The inaugural Nadia Chaudhri Wingspan Award winners are announced
Two psychology researchers at the beginning of their careers are celebrating an award win that will help give their dreams wings.
Emily Ah-Yen and Cole Dougherty are the first-ever winners of the Nadia Chaudhri Wingspan Award, designed to help neuroscientists from underrepresented backgrounds realize their academic goals.
The award was created by Nadia Chaudhri, a professor in the Department of Psychology in Concordia’s Faculty of Arts and Science.
Upon learning she was dying of ovarian cancer, Chaudhri decided to dedicate her remaining time to building a legacy in the form of the award.
The respected scholar, mother and wife, who referred to her son and husband as her “sun and moon,” amassed a large following on social media around the world. She used her platform to chronicle her cancer journey and encourage donations to the award fund.
So far, two fundraisers — an initial GoFundMe campaign and then a larger institutional campaign run by Concordia — have amassed almost $870,000.
Ah-Yen and Dougherty will receive $13,000 each, as will two new winners per year going forward.
‘A rocky childhood’
Dougherty recalls a “rocky childhood” marked by financial struggle. “Growing up, I was homeless for a little while, and that was really unfortunate,” they say.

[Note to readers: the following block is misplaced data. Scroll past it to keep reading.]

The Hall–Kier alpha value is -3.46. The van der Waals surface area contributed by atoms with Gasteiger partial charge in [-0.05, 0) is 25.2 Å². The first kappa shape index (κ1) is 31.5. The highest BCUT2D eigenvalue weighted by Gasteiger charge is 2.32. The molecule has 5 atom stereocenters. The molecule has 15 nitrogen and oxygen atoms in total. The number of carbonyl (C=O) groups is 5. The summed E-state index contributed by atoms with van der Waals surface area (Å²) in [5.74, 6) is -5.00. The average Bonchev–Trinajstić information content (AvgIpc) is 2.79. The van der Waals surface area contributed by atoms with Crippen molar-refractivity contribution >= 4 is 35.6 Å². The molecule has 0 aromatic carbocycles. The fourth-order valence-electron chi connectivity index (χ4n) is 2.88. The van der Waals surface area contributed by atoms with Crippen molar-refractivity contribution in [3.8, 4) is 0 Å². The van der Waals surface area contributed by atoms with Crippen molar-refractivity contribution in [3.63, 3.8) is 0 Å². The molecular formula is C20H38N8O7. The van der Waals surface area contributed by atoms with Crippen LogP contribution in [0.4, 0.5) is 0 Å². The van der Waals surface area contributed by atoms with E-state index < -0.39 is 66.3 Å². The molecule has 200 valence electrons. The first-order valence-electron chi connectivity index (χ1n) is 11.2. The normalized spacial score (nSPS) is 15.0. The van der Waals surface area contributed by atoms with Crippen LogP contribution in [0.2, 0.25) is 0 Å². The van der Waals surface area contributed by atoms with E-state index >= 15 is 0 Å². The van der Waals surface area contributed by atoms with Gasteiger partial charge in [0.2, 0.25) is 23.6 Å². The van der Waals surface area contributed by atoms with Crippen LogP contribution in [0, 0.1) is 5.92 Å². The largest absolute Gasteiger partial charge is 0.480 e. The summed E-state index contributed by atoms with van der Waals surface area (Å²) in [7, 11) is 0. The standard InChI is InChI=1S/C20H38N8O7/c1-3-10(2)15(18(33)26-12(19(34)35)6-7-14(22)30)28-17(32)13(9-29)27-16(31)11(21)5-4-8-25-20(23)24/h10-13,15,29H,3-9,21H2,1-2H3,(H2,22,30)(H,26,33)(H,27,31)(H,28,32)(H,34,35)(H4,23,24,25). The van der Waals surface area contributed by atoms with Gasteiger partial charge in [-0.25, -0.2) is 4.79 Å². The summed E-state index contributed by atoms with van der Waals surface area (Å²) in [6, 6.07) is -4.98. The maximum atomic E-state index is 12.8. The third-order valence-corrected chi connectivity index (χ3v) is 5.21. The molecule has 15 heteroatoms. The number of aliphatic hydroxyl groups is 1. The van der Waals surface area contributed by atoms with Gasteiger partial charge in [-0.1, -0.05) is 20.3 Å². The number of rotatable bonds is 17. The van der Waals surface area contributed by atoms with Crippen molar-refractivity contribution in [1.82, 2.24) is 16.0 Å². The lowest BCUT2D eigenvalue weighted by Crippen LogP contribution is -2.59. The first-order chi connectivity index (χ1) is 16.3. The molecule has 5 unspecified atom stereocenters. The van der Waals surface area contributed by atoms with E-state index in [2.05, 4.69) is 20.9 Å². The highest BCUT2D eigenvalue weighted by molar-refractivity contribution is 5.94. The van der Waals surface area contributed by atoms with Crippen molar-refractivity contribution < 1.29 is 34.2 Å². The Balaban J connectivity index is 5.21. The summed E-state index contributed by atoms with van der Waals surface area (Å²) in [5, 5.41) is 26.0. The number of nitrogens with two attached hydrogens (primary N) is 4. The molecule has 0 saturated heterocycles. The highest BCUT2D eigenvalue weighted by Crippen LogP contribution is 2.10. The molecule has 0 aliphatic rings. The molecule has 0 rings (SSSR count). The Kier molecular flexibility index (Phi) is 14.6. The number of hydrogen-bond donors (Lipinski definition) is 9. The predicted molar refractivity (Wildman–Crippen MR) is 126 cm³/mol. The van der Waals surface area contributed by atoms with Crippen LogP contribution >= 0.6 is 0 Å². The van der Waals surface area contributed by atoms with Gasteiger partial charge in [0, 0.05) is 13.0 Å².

“Getting into college was one thing but paying for it was another.”
Dougherty is quick to credit their mother for helping them overcome obstacles along the way, including a diagnosis of bipolar disorder.
“I’m fortunate the people around me were very much ready and willing to learn about things they didn’t understand.”
Dougherty says one big plus that comes with this award win is the financial stability to stop waiting tables, which they had been doing throughout their studies, starting in high school.
Dougherty will begin their MSc studies in fall 2022 under the supervision of Kristen Dunfield, associate professor of psychology at the Social Cognitive Development Lab. There, they will focus on pro-social development in children.
“I’m interested in when children ask for help, and when they do, who they expect it from.”
‘It took a while to sink in’
Ah-Yen is in her second year of MA studies, under the supervision of Uri Shalev, professor of psychology. Her research in addiction issues examines the neurological aspects of heroin relapse.
“When I started off in a neuro lab as an undergrad, I found this topic really interesting. I knew nothing about it, but once I decided it was what I wanted to pursue, I was very excited to learn,” she says.
Ah-Yen adds that she’s still processing her award win. “It took a while to sink in. I really didn’t register it.”
While she never had the chance to meet Chaudhri, Ah-Yen draws personal inspiration from her example.
“It’s so important for young researchers to have role models, and Dr. Chaudhri was one of a kind. Her story has inspired me so much.”
For Dougherty, Chaudhri’s impact was evident in her community involvement.
“To be such a well-known, well-liked and well-regarded individual and have your values resonate with this larger community and put something so wonderful together is amazing.”
Learn more the Nadia Chaudhri Wingspan Award and Concordia’s Department of Psychology.